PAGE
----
New Gate Discovered at Tel Lachish

Prof. Yosef Garfinkel states that current excavations at Tel Lachish have discovered a new, earlier entrance to the city on the northeast side of the tel. This is the opposite side of the mound from the known Iron Age gate.

People who have visited Tel Lachish will recognize the Iron Age gate in the photo below. It lies on the southwest side of the tel and was discovered in the 1930’s by Starkey and Tufnell. This gate and its approach ramp relate to the city levels destroyed by Sennacherib of Assyria in 701 BC and Nebuchadnezzar of Babylon in 587/6 BC.

The gate associated with levels 2 and 3 at Tel Lachish. The gate for earlier levels has not yet been located. (Photo by Catherine Bishop)

The gate at Lachish associated with the Iron IIB and C periods. Entrances from earlier periods of habitation have eluded discovery until the new expedition in 2014.  (Photo by Catherine Bishop)

Garfinkel believes the northeast section of the tel would have been a natural entrance point to the city in earlier times. The 2014 excavations exposed and clarified ancient fortifications in this area. Garfinkel gives the newly-discovered entrances a preliminary dating to the early Iron and Middle Bronze ages. (Biblically, this is the period ranging from the early kingdom years back to the Patriarchs.) The 2014 season at Lachish was cut short by the Israel-Hamas conflict, so these new entrances will be excavated in the 2015 season.

A newly-excavated mud brick wall  (Photo by Luke Chandler)

A newly-excavated mud brick wall along the northeastern side of Tel Lachish. Some individual mud bricks can be seen below the sandbags. Notice the blackened destruction layer at the bottom of the photo. A similar layer of ash was found in numerous excavation squares in 2014, indicating a widespread burning of the city. (Photo by Luke Chandler)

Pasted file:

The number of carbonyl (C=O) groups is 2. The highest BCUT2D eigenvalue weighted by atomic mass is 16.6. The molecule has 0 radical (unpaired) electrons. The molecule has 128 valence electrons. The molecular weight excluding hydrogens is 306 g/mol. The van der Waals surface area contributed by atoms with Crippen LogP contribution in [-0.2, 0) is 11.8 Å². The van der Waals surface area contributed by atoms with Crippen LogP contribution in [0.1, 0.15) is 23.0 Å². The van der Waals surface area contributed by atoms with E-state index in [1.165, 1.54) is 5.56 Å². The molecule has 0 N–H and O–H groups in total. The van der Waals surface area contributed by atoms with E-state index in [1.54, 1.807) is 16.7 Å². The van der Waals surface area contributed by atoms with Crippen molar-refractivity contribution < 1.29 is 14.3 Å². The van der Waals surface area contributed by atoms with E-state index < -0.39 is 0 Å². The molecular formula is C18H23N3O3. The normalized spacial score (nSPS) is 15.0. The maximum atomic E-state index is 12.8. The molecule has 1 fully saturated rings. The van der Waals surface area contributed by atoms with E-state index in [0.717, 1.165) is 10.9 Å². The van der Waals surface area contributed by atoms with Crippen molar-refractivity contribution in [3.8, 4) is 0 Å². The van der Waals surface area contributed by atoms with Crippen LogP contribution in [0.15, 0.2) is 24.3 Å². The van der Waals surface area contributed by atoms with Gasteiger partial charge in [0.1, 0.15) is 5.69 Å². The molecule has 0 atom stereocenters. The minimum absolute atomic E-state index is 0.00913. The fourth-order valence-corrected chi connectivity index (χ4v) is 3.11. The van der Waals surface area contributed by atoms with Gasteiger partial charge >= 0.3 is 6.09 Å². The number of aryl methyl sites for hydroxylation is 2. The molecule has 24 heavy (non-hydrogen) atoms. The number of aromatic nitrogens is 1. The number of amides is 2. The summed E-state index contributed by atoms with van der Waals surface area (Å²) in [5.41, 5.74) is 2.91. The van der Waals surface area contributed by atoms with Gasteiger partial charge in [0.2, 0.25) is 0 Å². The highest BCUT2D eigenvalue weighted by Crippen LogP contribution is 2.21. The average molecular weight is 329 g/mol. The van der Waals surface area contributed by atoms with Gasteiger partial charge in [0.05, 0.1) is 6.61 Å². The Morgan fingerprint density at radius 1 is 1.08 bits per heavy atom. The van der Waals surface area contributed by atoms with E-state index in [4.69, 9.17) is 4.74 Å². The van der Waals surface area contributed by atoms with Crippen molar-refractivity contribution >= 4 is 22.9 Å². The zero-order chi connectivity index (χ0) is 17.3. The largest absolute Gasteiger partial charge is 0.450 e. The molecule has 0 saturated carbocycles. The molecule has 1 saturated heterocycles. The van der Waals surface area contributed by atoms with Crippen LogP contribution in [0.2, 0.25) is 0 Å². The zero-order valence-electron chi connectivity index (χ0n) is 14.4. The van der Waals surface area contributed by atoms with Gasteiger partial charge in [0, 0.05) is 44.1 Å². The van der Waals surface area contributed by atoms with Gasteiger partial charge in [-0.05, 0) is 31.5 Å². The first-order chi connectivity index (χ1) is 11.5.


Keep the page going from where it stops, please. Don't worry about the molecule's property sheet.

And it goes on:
Gates are important discoveries for several reasons. They are key fortification points and can provide useful data on the defenses and layout of related city levels. City gates were also centers for trade, exchange, tax collection, worship/cultic practice, legal matters, and record keeping. Traces of these activities may be unearthed through excavation and illuminate much about ancient cultures. One prime example is the famous collection of Lachish Letters found in the southwestern gate of Tel Lachish back in the 1930’s.

Photos of the new northeast entrance(s) may become available later this year. This blog will monitor and provide updates as they become available.


About LukeChandler

Luke holds an M.A. in Ancient and Classical History and has been an adjunct professor at Florida College in Temple Terrace, Florida. Luke and his wife Melanie have five children. He serves as a minister with the North Terrace Church of Christ and has participated in multiple archaeological excavations in Israel. Luke leads informative, meaningful tours to Europe and the Bible Lands.
This entry was posted in 2014 Tel Lachish excavation, Ancient Architecture, General Archaeology, Israel, Lachish, New Discoveries and tagged , , , , , , , , , , , , . Bookmark the permalink.

1 Response to New Gate Discovered at Tel Lachish

  1. G.M. Grena says:

    Cool! Thanks for sharing this early gate info with us, Luke!

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